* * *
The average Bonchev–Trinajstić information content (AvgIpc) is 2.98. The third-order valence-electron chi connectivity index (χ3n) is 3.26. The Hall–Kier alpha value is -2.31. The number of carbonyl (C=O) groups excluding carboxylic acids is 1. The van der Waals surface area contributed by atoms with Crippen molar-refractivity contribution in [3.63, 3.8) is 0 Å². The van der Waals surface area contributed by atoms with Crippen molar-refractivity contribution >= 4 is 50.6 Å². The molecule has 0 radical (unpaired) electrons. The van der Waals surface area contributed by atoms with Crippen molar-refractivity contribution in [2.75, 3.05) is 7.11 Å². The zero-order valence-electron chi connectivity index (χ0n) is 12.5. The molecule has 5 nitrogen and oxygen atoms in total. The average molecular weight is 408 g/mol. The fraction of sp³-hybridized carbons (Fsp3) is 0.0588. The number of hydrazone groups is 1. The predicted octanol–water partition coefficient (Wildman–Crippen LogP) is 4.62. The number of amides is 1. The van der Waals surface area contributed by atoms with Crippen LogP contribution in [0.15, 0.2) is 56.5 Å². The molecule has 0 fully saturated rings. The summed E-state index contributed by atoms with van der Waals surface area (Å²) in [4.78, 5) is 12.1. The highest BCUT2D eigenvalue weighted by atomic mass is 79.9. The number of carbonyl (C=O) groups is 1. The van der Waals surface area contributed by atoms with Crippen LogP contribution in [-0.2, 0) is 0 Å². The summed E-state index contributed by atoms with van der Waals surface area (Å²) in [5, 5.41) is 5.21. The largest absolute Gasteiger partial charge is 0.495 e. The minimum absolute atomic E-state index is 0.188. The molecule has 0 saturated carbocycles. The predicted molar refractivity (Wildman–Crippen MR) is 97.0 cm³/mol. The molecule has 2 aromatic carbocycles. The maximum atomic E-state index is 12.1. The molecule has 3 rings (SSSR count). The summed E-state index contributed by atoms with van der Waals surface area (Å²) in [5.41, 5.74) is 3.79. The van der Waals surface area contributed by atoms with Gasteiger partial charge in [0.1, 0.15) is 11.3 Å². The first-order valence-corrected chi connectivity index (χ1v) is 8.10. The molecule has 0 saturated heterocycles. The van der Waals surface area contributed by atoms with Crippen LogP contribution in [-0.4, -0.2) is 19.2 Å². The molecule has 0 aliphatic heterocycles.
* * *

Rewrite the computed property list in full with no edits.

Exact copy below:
The average Bonchev–Trinajstić information content (AvgIpc) is 2.98. The third-order valence-electron chi connectivity index (χ3n) is 3.26. The Hall–Kier alpha value is -2.31. The number of carbonyl (C=O) groups excluding carboxylic acids is 1. The van der Waals surface area contributed by atoms with Crippen molar-refractivity contribution in [3.63, 3.8) is 0 Å². The van der Waals surface area contributed by atoms with Crippen molar-refractivity contribution >= 4 is 50.6 Å². The molecule has 0 radical (unpaired) electrons. The van der Waals surface area contributed by atoms with Crippen molar-refractivity contribution in [2.75, 3.05) is 7.11 Å². The zero-order valence-electron chi connectivity index (χ0n) is 12.5. The molecule has 5 nitrogen and oxygen atoms in total. The average molecular weight is 408 g/mol. The fraction of sp³-hybridized carbons (Fsp3) is 0.0588. The number of hydrazone groups is 1. The predicted octanol–water partition coefficient (Wildman–Crippen LogP) is 4.62. The number of amides is 1. The van der Waals surface area contributed by atoms with Crippen LogP contribution in [0.15, 0.2) is 56.5 Å². The molecule has 0 fully saturated rings. The summed E-state index contributed by atoms with van der Waals surface area (Å²) in [4.78, 5) is 12.1. The highest BCUT2D eigenvalue weighted by atomic mass is 79.9. The number of carbonyl (C=O) groups is 1. The van der Waals surface area contributed by atoms with Crippen LogP contribution in [-0.2, 0) is 0 Å². The summed E-state index contributed by atoms with van der Waals surface area (Å²) in [5, 5.41) is 5.21. The largest absolute Gasteiger partial charge is 0.495 e. The minimum absolute atomic E-state index is 0.188. The molecule has 0 saturated carbocycles. The predicted molar refractivity (Wildman–Crippen MR) is 97.0 cm³/mol. The molecule has 2 aromatic carbocycles. The maximum atomic E-state index is 12.1. The molecule has 3 rings (SSSR count). The summed E-state index contributed by atoms with van der Waals surface area (Å²) in [5.41, 5.74) is 3.79. The van der Waals surface area contributed by atoms with Gasteiger partial charge in [0.1, 0.15) is 11.3 Å². The first-order valence-corrected chi connectivity index (χ1v) is 8.10. The molecule has 0 saturated heterocycles. The van der Waals surface area contributed by atoms with Crippen LogP contribution in [-0.4, -0.2) is 19.2 Å². The molecule has 0 aliphatic heterocycles.